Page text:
Issues on the Categorial Status of ‘Òun’ in Yorùbá

Johnson Folorunso Ilori 1 ,
Author Information & Copyright
1Adekunle Ajasin University
Corresponding Author : Johnson Folorunso Ilori, Department of Linguistics and Languages, Adekunle Ajasin University Akungba-Akoko, Ondo State, Nigeria. Phone: +2347062399363; Email:

Copyright ⓒ 2016, Sejong University Language Research Institue. This is an Open-Access article distributed under the terms of the Creative Commons Attribution Non-Commercial License ( which permits unrestricted non-commercial use, distribution, and reproduction in any medium, provided the original work is properly cited.

Received: Feb 01, 2012; Revised: May 18, 2012; Accepted: Jun 01, 2012

Published Online: Jan 01, 2017


This paper examines issues on the categorial status of òun in Yoruba grammar, particularly its status as conjunction. It draws insight from binding theory to show that in Standard Yoruba and other related dialects, such as Ìlàje, òun is constantly anaphorically bound by the first of the two nominal constituents it purportedly coordinates in line with binding rule and binding principle ‘B’ within the particular phrasal context where it is often analysed as conjunction. Relying on data from South-Eastern Yoruba dialects (Oǹdó and Ào) and a Central Yoruba dialect (Òmùò-Aráròmí) where there is clear cut evidence for two òun in the lexicon, one of which is non-referential unlike the òun in Standard Yoruba, the paper shows that the use of òun as conjunction in Ào, reported in Taiwo (2005), is not exclusive as there are other dialects in the language that do the same. The paper however provide additional evidence to demonstrate that the claim that òun is a conjunction in Yoruba based on the Ào data cannot be generalized to Standard Yoruba and other related dialects (e.g., Ìlàjė) where the non-referential òun found in Ào, Òmùò-Aráròmí, and Oǹdó dialects is absent. These make argument in favour of the so-called conjunction òun in Standard Yoruba (School) grammar being a 3sg pronominal anaphor compelling.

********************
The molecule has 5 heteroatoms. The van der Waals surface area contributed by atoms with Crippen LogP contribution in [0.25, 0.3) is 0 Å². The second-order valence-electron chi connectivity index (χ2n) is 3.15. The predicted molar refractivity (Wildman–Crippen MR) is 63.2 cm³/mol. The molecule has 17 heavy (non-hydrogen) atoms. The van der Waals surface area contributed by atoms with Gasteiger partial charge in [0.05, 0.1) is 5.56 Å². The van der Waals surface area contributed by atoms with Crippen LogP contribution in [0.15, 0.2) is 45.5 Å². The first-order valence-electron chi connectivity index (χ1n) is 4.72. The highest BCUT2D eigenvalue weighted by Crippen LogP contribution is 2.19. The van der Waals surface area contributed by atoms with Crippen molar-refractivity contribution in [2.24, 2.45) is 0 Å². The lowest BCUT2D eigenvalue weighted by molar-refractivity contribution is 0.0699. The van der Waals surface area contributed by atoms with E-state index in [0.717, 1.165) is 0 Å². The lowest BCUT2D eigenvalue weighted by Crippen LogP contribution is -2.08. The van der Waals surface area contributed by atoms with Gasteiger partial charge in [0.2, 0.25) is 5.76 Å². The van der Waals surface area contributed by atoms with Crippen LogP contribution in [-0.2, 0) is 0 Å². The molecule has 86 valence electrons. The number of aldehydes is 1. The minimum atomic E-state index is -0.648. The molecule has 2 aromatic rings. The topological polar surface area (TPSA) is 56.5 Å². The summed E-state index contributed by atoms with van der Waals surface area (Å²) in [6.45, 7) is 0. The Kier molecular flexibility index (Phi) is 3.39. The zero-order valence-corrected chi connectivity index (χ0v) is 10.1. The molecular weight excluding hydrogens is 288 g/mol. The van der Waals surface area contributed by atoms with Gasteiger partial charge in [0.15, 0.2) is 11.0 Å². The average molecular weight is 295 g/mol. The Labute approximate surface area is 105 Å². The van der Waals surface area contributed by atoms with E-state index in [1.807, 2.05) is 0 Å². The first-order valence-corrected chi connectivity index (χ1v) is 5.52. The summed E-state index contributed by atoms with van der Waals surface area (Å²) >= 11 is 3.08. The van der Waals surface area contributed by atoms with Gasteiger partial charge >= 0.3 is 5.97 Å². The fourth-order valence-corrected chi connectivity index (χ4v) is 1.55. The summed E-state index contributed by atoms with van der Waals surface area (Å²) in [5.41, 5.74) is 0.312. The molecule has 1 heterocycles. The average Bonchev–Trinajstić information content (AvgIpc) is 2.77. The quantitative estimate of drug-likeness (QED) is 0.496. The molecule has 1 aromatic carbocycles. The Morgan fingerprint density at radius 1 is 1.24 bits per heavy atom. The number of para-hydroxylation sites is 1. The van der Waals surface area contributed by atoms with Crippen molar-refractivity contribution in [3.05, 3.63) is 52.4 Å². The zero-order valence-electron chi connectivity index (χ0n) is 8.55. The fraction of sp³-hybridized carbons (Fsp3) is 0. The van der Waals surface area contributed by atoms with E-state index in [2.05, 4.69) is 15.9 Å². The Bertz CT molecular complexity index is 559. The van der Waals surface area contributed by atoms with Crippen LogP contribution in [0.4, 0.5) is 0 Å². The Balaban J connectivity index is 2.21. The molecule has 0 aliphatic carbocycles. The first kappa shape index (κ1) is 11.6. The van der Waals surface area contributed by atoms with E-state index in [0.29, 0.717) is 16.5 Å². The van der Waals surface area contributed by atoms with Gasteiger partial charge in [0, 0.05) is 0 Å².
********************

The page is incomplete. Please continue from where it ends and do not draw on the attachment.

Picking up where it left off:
Keywords: Yoruba; nominal conjunction; dialects; pronominal anaphor; agreement; binding principle B



Adéèboyèjé̇, A. 1985. Èdè àti Gírámà Yorùbá. Ibadan: Macmillan Nigerian Publishers.


Adéwȯlé, L. et al. 2000. Exam Focus: Yorùbá Language. Ibadan: University Press Limited.


Amfani, A. 1996. Aspect of Agreement Relation in Hausa Clause Structure. Ph.D Dissertation. University of Ibadan.


Amfani, A. 2004. Two Quasi Verb Forms in Hausa. Journal of the Linguistic Association of Nigeria 8, 45-55.


Awóbùlúyì, O. 1978. Essentials of Yoruba Grammar. Ibadan: University Press Limited.


Awóbùlúyì, O. 1998. Àwȯn È̇ka-èdè Yorùbá. Paper Presented at the Annual Conference of Yoruba Studies Association of Nigeria. Pastoral Institute Bodija Ibadan.


Awóbùlúyì, O. 2001. Aró̇pò-Orúkȯ Kúkúrú Ėnìkėta Ėyȯ Aṡolùwà. Yorùbá: A Journal of Yoruba Studies Association of Nigeria 2.1, 1-8.


Awóbùlúyì, O. 2008. È̇kó̇ Ìṡè̇dá-Ò̇rò̇ Yorùbá. Akure: Montem Paperbacks.


Awoyalé, Y. 1983. Reflexivization in Kwa. In G. Dimmendal (ed.), Current Trends in African Linguistics 1-14. Doudrecht: Forish Publication.


Bamgboṡe, A. 1967. A Short Yorùbá Grammar. Ibadan: Heinemann Educational Books.


Bamgboṡe, A. 1980. Pronouns, Concord, and Pronominalization. Africa und Ubersee 63, 189-198.


Bendor-Samuel, J. (ed.) 1989. The Niger-Congo Languages. Lanham: University Press of America.


Chomsky, N. 1981. Lectures on Government and Binding. Doudrecht: Forish Publication.


Chomsky, N. 1995. The Minimalist Program. Cambridge, MA: MIT Press.


Déchaine, R-M. 1993. Predicate Across Categories. Ph.D Dissertation. University of Massachusetts, Amherst.


Haegeman, L. 1991. Introduction to Government and Binding Theory. Oxford: Blackwell Publishing Limited.


Haegeman, L. 2006. Thinking Syntactically: A Guide to Argumentation and Analysis. Oxford: Blackwell Publishing Limited.


Heine, B. & D. Nurse. (eds.) 2000. African Languages: An Introduction. Cambridge: Cambridge University Press.


Ilȯri, J. 2004. The Categorial Status of 'Òun': A Yoruba Putative Conjunction. Paper Presented at the 24th West African Languages Congress. University of Ibadan.


Ilȯri, J. 2005. A Syntactic Analysis of Yoruba Anaphora System. AMU: Akungba Journal of the Humanities 1.1, 87-109.


Ilȯri, J. 2010. Nominal Constructions in Igálà and Yorùbá. Ph.D Dissertation. Adekunle Ajasin University.


Mohammed, A. 2004. Clitics in Hausa Language. Journal of the Linguistic Association of Nigeria 8, 21-25.


Newman, P. 2000. The Hausa Language: An Encyclopedic Reference Grammar. New Haven & London: Yale University Press.


Newman, P. & R. Newman. 2002. Modern Hausa-English Dictionary. Ibadan: University Press Limited.


Ȯdúntan, B. 2000. Yoruba Clause Structure. Ph.D Dissertation. University of Iowa.


Ȯlábò̇dé, O. 1998. Ìjìnlè̇ Fonó̇ló̇jì àti Gírámà Èdè Yorùbá. Ibadan: Heinemann Educational Books.


Pulleyblank, D. 1988. Clitics in Yoruba. Syntax and Semantics 9, 43-64.


Radford, A. 1988. Transformational Grammar: A First Course. Cambridge: Cambridge University Press.


Taiwo, O. 2005. Negation in the Ào Dialect of Yorùbá. Ph.D Dissertation. University of Ibadan.


Yusuf, O. 1980. Conjunction in Yoruba. Paper Presented at the Department of Linguistics and Nigerian Languages Seminar. University of Ilorin.


Yusuf, O. 1997. Transformational Generative Grammar: An Introduction. Ijebu-Ode: Shebiotimo Publications.


Yusuf, O. 1998. Fundamentals of Syntax and the Study of Nigerian Languages. Ijebu-Ode: Shebiotimo Publications.


UCLA Language Material Project: Teaching Resources for Less Commonly Taught Languages. Retrieved March 20, 2012. Available at URL <>.